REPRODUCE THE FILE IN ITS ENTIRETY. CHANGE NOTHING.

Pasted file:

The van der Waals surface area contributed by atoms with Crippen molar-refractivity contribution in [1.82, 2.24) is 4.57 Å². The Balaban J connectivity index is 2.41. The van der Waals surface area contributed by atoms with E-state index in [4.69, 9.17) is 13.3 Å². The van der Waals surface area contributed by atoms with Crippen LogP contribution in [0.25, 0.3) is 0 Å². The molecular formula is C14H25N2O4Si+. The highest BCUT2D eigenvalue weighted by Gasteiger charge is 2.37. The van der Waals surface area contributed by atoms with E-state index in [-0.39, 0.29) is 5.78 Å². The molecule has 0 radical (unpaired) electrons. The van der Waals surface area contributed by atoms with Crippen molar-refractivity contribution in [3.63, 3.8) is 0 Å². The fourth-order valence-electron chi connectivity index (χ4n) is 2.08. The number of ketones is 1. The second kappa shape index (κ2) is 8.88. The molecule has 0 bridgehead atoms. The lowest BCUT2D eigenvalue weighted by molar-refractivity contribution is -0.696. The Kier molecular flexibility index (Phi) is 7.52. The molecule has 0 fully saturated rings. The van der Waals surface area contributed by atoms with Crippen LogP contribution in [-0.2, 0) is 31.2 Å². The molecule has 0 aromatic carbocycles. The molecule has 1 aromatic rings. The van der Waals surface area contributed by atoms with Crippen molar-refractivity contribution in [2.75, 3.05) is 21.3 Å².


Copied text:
The van der Waals surface area contributed by atoms with Crippen molar-refractivity contribution in [1.82, 2.24) is 4.57 Å². The Balaban J connectivity index is 2.41. The van der Waals surface area contributed by atoms with E-state index in [4.69, 9.17) is 13.3 Å². The van der Waals surface area contributed by atoms with Crippen LogP contribution in [0.25, 0.3) is 0 Å². The molecular formula is C14H25N2O4Si+. The highest BCUT2D eigenvalue weighted by Gasteiger charge is 2.37. The van der Waals surface area contributed by atoms with E-state index in [-0.39, 0.29) is 5.78 Å². The molecule has 0 radical (unpaired) electrons. The van der Waals surface area contributed by atoms with Crippen molar-refractivity contribution in [3.63, 3.8) is 0 Å². The fourth-order valence-electron chi connectivity index (χ4n) is 2.08. The number of ketones is 1. The second kappa shape index (κ2) is 8.88. The molecule has 0 bridgehead atoms. The lowest BCUT2D eigenvalue weighted by molar-refractivity contribution is -0.696. The Kier molecular flexibility index (Phi) is 7.52. The molecule has 0 fully saturated rings. The van der Waals surface area contributed by atoms with Crippen LogP contribution in [-0.2, 0) is 31.2 Å². The molecule has 0 aromatic carbocycles. The molecule has 1 aromatic rings. The van der Waals surface area contributed by atoms with Crippen molar-refractivity contribution in [2.75, 3.05) is 21.3 Å².